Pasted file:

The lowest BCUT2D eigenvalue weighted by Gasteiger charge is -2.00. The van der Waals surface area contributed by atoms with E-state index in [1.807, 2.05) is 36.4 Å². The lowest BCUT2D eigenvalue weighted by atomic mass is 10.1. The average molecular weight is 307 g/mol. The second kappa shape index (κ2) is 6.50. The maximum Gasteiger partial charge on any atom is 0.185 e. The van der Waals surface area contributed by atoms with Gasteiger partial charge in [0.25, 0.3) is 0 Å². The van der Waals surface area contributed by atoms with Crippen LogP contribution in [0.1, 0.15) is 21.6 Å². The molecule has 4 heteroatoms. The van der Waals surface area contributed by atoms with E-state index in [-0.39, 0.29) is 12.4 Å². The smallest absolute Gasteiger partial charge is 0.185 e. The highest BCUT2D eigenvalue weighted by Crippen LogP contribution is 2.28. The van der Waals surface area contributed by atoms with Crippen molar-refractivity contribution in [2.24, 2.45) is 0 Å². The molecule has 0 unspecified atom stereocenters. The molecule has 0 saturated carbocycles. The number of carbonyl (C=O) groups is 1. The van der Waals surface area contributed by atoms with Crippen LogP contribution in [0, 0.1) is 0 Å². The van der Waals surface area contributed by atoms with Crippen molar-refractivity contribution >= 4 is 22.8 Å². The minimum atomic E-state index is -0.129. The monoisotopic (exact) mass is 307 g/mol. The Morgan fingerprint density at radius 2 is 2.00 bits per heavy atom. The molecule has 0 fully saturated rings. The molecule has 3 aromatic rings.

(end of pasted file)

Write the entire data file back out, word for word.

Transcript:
The lowest BCUT2D eigenvalue weighted by Gasteiger charge is -2.00. The van der Waals surface area contributed by atoms with E-state index in [1.807, 2.05) is 36.4 Å². The lowest BCUT2D eigenvalue weighted by atomic mass is 10.1. The average molecular weight is 307 g/mol. The second kappa shape index (κ2) is 6.50. The maximum Gasteiger partial charge on any atom is 0.185 e. The van der Waals surface area contributed by atoms with Gasteiger partial charge in [0.25, 0.3) is 0 Å². The van der Waals surface area contributed by atoms with Crippen LogP contribution in [0.1, 0.15) is 21.6 Å². The molecule has 4 heteroatoms. The van der Waals surface area contributed by atoms with E-state index in [-0.39, 0.29) is 12.4 Å². The smallest absolute Gasteiger partial charge is 0.185 e. The highest BCUT2D eigenvalue weighted by Crippen LogP contribution is 2.28. The van der Waals surface area contributed by atoms with Crippen molar-refractivity contribution in [2.24, 2.45) is 0 Å². The molecule has 0 unspecified atom stereocenters. The molecule has 0 saturated carbocycles. The number of carbonyl (C=O) groups is 1. The van der Waals surface area contributed by atoms with Crippen LogP contribution in [0, 0.1) is 0 Å². The van der Waals surface area contributed by atoms with Crippen molar-refractivity contribution >= 4 is 22.8 Å². The minimum atomic E-state index is -0.129. The monoisotopic (exact) mass is 307 g/mol. The Morgan fingerprint density at radius 2 is 2.00 bits per heavy atom. The molecule has 0 fully saturated rings. The molecule has 3 aromatic rings.